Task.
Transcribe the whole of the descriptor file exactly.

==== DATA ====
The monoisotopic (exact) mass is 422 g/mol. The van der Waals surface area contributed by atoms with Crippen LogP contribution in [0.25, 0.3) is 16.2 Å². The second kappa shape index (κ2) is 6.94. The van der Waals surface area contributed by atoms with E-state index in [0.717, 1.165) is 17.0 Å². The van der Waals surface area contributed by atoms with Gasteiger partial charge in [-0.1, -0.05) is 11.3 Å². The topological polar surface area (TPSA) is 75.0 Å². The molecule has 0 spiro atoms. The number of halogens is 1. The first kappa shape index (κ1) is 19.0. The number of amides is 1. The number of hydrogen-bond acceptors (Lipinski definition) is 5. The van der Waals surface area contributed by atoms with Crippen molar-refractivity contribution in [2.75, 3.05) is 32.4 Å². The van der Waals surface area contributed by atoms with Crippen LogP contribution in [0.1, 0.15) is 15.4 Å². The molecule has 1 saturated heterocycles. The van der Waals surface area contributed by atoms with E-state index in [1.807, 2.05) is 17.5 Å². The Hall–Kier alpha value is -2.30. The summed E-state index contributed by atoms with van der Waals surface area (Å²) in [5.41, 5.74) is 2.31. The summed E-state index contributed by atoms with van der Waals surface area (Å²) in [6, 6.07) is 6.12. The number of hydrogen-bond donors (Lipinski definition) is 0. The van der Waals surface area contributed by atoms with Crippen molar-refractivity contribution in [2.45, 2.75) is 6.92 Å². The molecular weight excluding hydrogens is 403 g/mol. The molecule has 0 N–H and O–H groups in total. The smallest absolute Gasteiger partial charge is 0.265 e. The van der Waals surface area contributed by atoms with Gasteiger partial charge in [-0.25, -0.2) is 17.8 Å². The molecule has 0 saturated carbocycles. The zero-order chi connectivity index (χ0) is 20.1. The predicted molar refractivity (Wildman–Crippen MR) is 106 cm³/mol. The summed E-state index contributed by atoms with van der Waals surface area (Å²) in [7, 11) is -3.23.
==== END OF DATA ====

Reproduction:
The monoisotopic (exact) mass is 422 g/mol. The van der Waals surface area contributed by atoms with Crippen LogP contribution in [0.25, 0.3) is 16.2 Å². The second kappa shape index (κ2) is 6.94. The van der Waals surface area contributed by atoms with E-state index in [0.717, 1.165) is 17.0 Å². The van der Waals surface area contributed by atoms with Gasteiger partial charge in [-0.1, -0.05) is 11.3 Å². The topological polar surface area (TPSA) is 75.0 Å². The molecule has 0 spiro atoms. The number of halogens is 1. The first kappa shape index (κ1) is 19.0. The number of amides is 1. The number of hydrogen-bond acceptors (Lipinski definition) is 5. The van der Waals surface area contributed by atoms with Crippen molar-refractivity contribution in [2.75, 3.05) is 32.4 Å². The van der Waals surface area contributed by atoms with Crippen LogP contribution in [0.1, 0.15) is 15.4 Å². The molecule has 1 saturated heterocycles. The van der Waals surface area contributed by atoms with E-state index in [1.807, 2.05) is 17.5 Å². The Hall–Kier alpha value is -2.30. The summed E-state index contributed by atoms with van der Waals surface area (Å²) in [5.41, 5.74) is 2.31. The summed E-state index contributed by atoms with van der Waals surface area (Å²) in [6, 6.07) is 6.12. The number of hydrogen-bond donors (Lipinski definition) is 0. The van der Waals surface area contributed by atoms with Crippen molar-refractivity contribution in [2.45, 2.75) is 6.92 Å². The molecular weight excluding hydrogens is 403 g/mol. The molecule has 0 N–H and O–H groups in total. The smallest absolute Gasteiger partial charge is 0.265 e. The van der Waals surface area contributed by atoms with Gasteiger partial charge in [-0.25, -0.2) is 17.8 Å². The molecule has 0 saturated carbocycles. The zero-order chi connectivity index (χ0) is 20.1. The predicted molar refractivity (Wildman–Crippen MR) is 106 cm³/mol. The summed E-state index contributed by atoms with van der Waals surface area (Å²) in [7, 11) is -3.23.